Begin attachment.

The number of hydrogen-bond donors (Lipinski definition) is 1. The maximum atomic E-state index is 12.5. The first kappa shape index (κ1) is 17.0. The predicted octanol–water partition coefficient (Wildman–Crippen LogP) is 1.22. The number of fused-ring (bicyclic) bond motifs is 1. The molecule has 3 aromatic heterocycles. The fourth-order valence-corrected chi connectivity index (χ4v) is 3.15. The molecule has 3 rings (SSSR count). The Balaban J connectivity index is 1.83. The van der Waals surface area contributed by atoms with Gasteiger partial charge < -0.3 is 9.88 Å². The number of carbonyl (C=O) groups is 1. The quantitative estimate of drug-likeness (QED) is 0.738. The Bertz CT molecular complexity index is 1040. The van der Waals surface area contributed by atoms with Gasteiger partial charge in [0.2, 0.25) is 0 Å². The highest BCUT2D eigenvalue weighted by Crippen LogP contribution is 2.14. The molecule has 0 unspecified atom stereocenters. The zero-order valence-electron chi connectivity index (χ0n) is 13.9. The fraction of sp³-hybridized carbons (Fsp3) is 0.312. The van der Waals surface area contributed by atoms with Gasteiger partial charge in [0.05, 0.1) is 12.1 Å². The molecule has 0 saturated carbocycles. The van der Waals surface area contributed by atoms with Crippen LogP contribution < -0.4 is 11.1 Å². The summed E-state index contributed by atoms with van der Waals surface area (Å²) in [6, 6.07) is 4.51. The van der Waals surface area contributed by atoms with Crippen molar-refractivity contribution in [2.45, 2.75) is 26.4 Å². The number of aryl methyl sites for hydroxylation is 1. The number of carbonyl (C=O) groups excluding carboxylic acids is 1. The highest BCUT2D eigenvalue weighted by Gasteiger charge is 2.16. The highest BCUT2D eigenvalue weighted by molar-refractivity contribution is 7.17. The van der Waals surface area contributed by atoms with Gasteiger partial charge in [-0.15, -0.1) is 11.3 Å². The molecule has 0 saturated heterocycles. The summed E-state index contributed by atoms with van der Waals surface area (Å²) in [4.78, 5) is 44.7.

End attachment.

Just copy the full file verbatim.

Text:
The number of hydrogen-bond donors (Lipinski definition) is 1. The maximum atomic E-state index is 12.5. The first kappa shape index (κ1) is 17.0. The predicted octanol–water partition coefficient (Wildman–Crippen LogP) is 1.22. The number of fused-ring (bicyclic) bond motifs is 1. The molecule has 3 aromatic heterocycles. The fourth-order valence-corrected chi connectivity index (χ4v) is 3.15. The molecule has 3 rings (SSSR count). The Balaban J connectivity index is 1.83. The van der Waals surface area contributed by atoms with Gasteiger partial charge < -0.3 is 9.88 Å². The number of carbonyl (C=O) groups is 1. The quantitative estimate of drug-likeness (QED) is 0.738. The Bertz CT molecular complexity index is 1040. The van der Waals surface area contributed by atoms with Gasteiger partial charge in [0.2, 0.25) is 0 Å². The highest BCUT2D eigenvalue weighted by Crippen LogP contribution is 2.14. The molecule has 0 unspecified atom stereocenters. The zero-order valence-electron chi connectivity index (χ0n) is 13.9. The fraction of sp³-hybridized carbons (Fsp3) is 0.312. The van der Waals surface area contributed by atoms with Gasteiger partial charge in [0.05, 0.1) is 12.1 Å². The molecule has 0 saturated carbocycles. The van der Waals surface area contributed by atoms with Crippen LogP contribution < -0.4 is 11.1 Å². The summed E-state index contributed by atoms with van der Waals surface area (Å²) in [6, 6.07) is 4.51. The van der Waals surface area contributed by atoms with Crippen molar-refractivity contribution in [2.45, 2.75) is 26.4 Å². The number of aryl methyl sites for hydroxylation is 1. The number of carbonyl (C=O) groups excluding carboxylic acids is 1. The highest BCUT2D eigenvalue weighted by Gasteiger charge is 2.16. The highest BCUT2D eigenvalue weighted by molar-refractivity contribution is 7.17. The van der Waals surface area contributed by atoms with Gasteiger partial charge in [-0.15, -0.1) is 11.3 Å². The molecule has 0 saturated heterocycles. The summed E-state index contributed by atoms with van der Waals surface area (Å²) in [4.78, 5) is 44.7.